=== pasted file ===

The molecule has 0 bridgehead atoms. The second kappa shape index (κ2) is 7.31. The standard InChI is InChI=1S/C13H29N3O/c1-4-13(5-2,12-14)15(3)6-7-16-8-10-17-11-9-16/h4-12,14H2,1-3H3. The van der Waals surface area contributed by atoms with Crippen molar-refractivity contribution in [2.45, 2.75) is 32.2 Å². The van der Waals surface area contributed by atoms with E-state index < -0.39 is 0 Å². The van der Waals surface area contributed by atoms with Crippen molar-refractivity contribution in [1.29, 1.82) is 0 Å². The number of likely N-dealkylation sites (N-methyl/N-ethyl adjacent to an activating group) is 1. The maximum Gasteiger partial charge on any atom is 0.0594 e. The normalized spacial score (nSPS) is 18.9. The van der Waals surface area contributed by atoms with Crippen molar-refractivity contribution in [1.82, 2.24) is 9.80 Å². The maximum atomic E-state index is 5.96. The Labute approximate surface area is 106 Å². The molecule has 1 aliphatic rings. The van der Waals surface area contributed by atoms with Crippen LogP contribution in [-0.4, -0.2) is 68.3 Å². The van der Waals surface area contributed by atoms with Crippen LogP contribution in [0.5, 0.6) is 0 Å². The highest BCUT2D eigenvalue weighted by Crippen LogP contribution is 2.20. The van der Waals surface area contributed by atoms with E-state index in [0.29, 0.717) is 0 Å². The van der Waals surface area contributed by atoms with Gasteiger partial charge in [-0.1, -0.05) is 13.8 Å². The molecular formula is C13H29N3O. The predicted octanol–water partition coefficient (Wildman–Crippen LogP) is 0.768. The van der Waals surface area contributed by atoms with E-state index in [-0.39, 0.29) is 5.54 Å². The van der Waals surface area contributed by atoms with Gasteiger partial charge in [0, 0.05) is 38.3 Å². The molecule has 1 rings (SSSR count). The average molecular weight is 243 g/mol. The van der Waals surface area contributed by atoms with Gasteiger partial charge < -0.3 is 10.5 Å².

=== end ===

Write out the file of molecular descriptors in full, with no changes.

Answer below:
The molecule has 0 bridgehead atoms. The second kappa shape index (κ2) is 7.31. The standard InChI is InChI=1S/C13H29N3O/c1-4-13(5-2,12-14)15(3)6-7-16-8-10-17-11-9-16/h4-12,14H2,1-3H3. The van der Waals surface area contributed by atoms with Crippen molar-refractivity contribution in [2.45, 2.75) is 32.2 Å². The van der Waals surface area contributed by atoms with E-state index < -0.39 is 0 Å². The van der Waals surface area contributed by atoms with Crippen molar-refractivity contribution in [1.29, 1.82) is 0 Å². The number of likely N-dealkylation sites (N-methyl/N-ethyl adjacent to an activating group) is 1. The maximum Gasteiger partial charge on any atom is 0.0594 e. The normalized spacial score (nSPS) is 18.9. The van der Waals surface area contributed by atoms with Crippen molar-refractivity contribution in [1.82, 2.24) is 9.80 Å². The maximum atomic E-state index is 5.96. The Labute approximate surface area is 106 Å². The molecule has 1 aliphatic rings. The van der Waals surface area contributed by atoms with Crippen LogP contribution in [-0.4, -0.2) is 68.3 Å². The van der Waals surface area contributed by atoms with Crippen LogP contribution in [0.5, 0.6) is 0 Å². The highest BCUT2D eigenvalue weighted by Crippen LogP contribution is 2.20. The van der Waals surface area contributed by atoms with E-state index in [0.29, 0.717) is 0 Å². The van der Waals surface area contributed by atoms with Gasteiger partial charge in [-0.1, -0.05) is 13.8 Å². The molecular formula is C13H29N3O. The predicted octanol–water partition coefficient (Wildman–Crippen LogP) is 0.768. The van der Waals surface area contributed by atoms with E-state index in [-0.39, 0.29) is 5.54 Å². The van der Waals surface area contributed by atoms with Gasteiger partial charge in [0, 0.05) is 38.3 Å². The molecule has 1 rings (SSSR count). The average molecular weight is 243 g/mol. The van der Waals surface area contributed by atoms with Gasteiger partial charge < -0.3 is 10.5 Å².